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There’s a scene in the movie “Men in Black” when Will Smith’s character tries unsuccessfully to get the attention of his bosses, and finally succeeds when he bellows “Hey, Old Guys!” That’s a familiar scene around my firm. No, I don’t mean we have to scream at each other. But it does seem true that most of us “old guys” don’t want to pay attention to what’s staring us in the face.
While I’m among those who are quite comfortable with the established associate-partner model of law firms, I think it’s about to become obsolete. While I don’t know anymore where the practice of law is going, I do know where it isn’t going. And that’s back.
Back in the mists of time we saw law as a learned profession—never a business. Never an industry. Okay, maybe a fraternity. We attended law school and competed for law review and class ranking. We clerked for a judge or a big law firm and, if we were lucky, we hired on as an associate at that or another prestigious institution. Six or eight years later, if we were good, we might become a partner and over the years our equity in the firm would grow along with our stature. Finally, we’d become a name partner with a corner office and not much to do beyond regaling associates with tales of our past victories and keeping the firm history alive. Life was good. We were rich and admired, and comfortably out to pasture.
Well, if that model ever really existed—and I doubt it—it is well and truly gone now. And there’s a lot more change to come.
It’s clear now that the practice of law is both a profession and a business. And the business part is changing so fast I sometimes look around and think I’ve been subject to Men in Black’s neuralizer flash.”
Today there are all kinds of new, easier ways to “practice” law. Online research, handheld computers, online forms, electronic filings, virtual offices and virtual assistants and lot of other new stuff helps us get things done faster—in many cases with fewer or no staff at all. Lawyers can now type a final document without ever having to create a draft or have it reviewed. Our thoughts flow directly from brain to computer screen to paper uninterrupted and untroubled by introspection or criticism. We can communicate from anywhere and be in touch 24/7.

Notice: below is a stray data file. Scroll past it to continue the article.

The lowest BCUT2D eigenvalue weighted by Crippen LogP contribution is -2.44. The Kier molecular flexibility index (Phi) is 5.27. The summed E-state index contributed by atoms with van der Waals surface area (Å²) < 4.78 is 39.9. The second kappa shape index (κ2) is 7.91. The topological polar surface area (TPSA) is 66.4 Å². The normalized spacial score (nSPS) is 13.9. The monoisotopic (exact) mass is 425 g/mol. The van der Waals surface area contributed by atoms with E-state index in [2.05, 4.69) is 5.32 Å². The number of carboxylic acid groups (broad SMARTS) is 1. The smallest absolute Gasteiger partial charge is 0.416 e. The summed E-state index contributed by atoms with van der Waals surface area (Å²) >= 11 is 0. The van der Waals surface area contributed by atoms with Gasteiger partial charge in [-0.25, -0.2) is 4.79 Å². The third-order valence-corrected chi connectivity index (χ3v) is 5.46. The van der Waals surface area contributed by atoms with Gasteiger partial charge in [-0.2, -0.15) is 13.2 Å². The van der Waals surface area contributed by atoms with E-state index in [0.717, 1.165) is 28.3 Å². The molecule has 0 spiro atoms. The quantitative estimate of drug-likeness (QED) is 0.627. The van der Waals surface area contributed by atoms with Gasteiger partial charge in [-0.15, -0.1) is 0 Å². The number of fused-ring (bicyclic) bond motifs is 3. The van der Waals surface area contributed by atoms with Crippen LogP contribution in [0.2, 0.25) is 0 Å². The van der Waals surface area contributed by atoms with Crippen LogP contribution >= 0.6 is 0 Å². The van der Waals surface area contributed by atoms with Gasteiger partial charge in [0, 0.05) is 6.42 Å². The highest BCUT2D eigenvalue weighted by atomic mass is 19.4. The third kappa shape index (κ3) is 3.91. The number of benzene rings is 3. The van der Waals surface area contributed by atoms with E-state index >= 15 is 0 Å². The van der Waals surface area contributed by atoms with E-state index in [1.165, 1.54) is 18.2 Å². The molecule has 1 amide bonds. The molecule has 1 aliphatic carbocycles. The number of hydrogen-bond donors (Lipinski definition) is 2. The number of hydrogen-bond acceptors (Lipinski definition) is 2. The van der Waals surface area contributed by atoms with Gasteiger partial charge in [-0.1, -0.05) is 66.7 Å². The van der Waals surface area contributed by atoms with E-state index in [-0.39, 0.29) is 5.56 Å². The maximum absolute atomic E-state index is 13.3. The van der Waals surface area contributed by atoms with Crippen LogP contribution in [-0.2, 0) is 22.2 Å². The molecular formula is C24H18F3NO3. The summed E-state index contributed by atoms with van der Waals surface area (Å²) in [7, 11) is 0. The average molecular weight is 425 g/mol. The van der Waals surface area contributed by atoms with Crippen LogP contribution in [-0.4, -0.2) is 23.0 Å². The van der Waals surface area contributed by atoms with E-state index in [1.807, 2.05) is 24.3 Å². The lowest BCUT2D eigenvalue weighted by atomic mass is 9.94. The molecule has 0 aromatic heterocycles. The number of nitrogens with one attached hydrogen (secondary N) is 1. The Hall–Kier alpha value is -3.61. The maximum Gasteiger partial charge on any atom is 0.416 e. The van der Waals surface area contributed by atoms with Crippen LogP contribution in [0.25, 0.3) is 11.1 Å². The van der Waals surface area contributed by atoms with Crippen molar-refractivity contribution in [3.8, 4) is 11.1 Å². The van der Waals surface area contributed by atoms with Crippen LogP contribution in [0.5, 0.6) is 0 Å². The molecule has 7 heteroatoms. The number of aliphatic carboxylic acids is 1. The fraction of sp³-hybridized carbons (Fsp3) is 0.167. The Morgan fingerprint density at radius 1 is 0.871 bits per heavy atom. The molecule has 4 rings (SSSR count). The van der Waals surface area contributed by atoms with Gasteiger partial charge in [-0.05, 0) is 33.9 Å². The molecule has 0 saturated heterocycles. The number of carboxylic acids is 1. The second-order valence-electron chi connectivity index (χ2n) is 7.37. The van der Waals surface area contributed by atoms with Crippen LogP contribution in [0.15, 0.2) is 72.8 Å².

But these things merely help us do the work of the law. We didn’t spend three years in law school to learn how to best use our smartphone to look up cases. We spent that time learning to think critically, to assess and understand the workings of the law, to solve complex legal problems and find answers for our clients. What we bring to the table is unchanged. Our value in the marketplace, if you will, is still our thinking, our questioning and our judgment.
Today, law schools crank out baby lawyers like they were Cheetos (and many of them are just as substantial). In the United States, we have more lawyers than in the entire rest of the world. You’d better know how to run a business in a monstrously competitive environment.
Just be clear that your best and highest value in this new world is still in your ability to interact with, advocate within and translate the law for your client—whether you practice elevator law, storefront law, virtual law or riding-down-the-street-on-a-Zebra law.
So, old guys and young guys alike, take a good clear-eyed look at the changing face of the business of practicing law. Then pull up your big-boy and big-girl pants and get on with doing what you were taught to do.
It’s a brave new world, but it is still a profession.
Otto Sorts has been reading law since before Martindale met Hubbell. Of Counsel at a large corporate firm that prefers to remain anonymous, Otto is a respected attorney and champion of the grand tradition of the law. He is, however, suspicious of “new-fangled” management ideas and anyone who calls the profession the legal “industry.” When he gets really cranky about something he blogs at Attorney at Work.
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